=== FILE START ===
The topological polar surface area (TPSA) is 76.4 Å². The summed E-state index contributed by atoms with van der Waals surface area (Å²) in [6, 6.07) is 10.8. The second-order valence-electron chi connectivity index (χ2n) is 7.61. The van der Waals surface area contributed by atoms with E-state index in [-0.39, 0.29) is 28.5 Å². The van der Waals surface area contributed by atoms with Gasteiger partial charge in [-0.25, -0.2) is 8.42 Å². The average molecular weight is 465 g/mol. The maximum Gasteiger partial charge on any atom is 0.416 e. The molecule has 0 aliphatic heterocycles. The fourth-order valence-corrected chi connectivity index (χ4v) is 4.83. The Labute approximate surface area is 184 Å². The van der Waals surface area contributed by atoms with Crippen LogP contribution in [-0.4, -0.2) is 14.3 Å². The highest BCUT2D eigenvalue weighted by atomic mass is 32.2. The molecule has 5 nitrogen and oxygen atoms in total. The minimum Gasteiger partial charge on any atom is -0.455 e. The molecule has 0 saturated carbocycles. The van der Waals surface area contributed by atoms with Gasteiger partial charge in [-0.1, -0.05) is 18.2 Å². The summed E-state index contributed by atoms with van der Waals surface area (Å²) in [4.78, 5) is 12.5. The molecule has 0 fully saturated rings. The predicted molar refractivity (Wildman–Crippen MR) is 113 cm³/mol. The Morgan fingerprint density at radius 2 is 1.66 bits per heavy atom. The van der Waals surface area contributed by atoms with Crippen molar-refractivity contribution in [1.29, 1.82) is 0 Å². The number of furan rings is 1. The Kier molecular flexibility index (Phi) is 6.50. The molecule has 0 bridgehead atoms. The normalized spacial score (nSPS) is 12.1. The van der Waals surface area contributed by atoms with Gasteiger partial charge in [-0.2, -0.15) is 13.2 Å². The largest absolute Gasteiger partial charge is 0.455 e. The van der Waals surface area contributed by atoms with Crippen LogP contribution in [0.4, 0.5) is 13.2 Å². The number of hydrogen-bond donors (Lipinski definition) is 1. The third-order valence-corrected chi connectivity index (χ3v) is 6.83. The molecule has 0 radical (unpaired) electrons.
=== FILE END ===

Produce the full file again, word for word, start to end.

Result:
The topological polar surface area (TPSA) is 76.4 Å². The summed E-state index contributed by atoms with van der Waals surface area (Å²) in [6, 6.07) is 10.8. The second-order valence-electron chi connectivity index (χ2n) is 7.61. The van der Waals surface area contributed by atoms with E-state index in [-0.39, 0.29) is 28.5 Å². The van der Waals surface area contributed by atoms with Gasteiger partial charge in [-0.25, -0.2) is 8.42 Å². The average molecular weight is 465 g/mol. The maximum Gasteiger partial charge on any atom is 0.416 e. The molecule has 0 aliphatic heterocycles. The fourth-order valence-corrected chi connectivity index (χ4v) is 4.83. The Labute approximate surface area is 184 Å². The van der Waals surface area contributed by atoms with Crippen LogP contribution in [-0.4, -0.2) is 14.3 Å². The highest BCUT2D eigenvalue weighted by atomic mass is 32.2. The molecule has 5 nitrogen and oxygen atoms in total. The minimum Gasteiger partial charge on any atom is -0.455 e. The molecule has 0 saturated carbocycles. The van der Waals surface area contributed by atoms with Gasteiger partial charge in [-0.1, -0.05) is 18.2 Å². The summed E-state index contributed by atoms with van der Waals surface area (Å²) in [4.78, 5) is 12.5. The molecule has 0 fully saturated rings. The predicted molar refractivity (Wildman–Crippen MR) is 113 cm³/mol. The Morgan fingerprint density at radius 2 is 1.66 bits per heavy atom. The van der Waals surface area contributed by atoms with Crippen molar-refractivity contribution in [1.29, 1.82) is 0 Å². The number of furan rings is 1. The Kier molecular flexibility index (Phi) is 6.50. The molecule has 0 bridgehead atoms. The normalized spacial score (nSPS) is 12.1. The van der Waals surface area contributed by atoms with Gasteiger partial charge in [-0.2, -0.15) is 13.2 Å². The largest absolute Gasteiger partial charge is 0.455 e. The van der Waals surface area contributed by atoms with Crippen LogP contribution in [0.4, 0.5) is 13.2 Å². The number of hydrogen-bond donors (Lipinski definition) is 1. The third-order valence-corrected chi connectivity index (χ3v) is 6.83. The molecule has 0 radical (unpaired) electrons.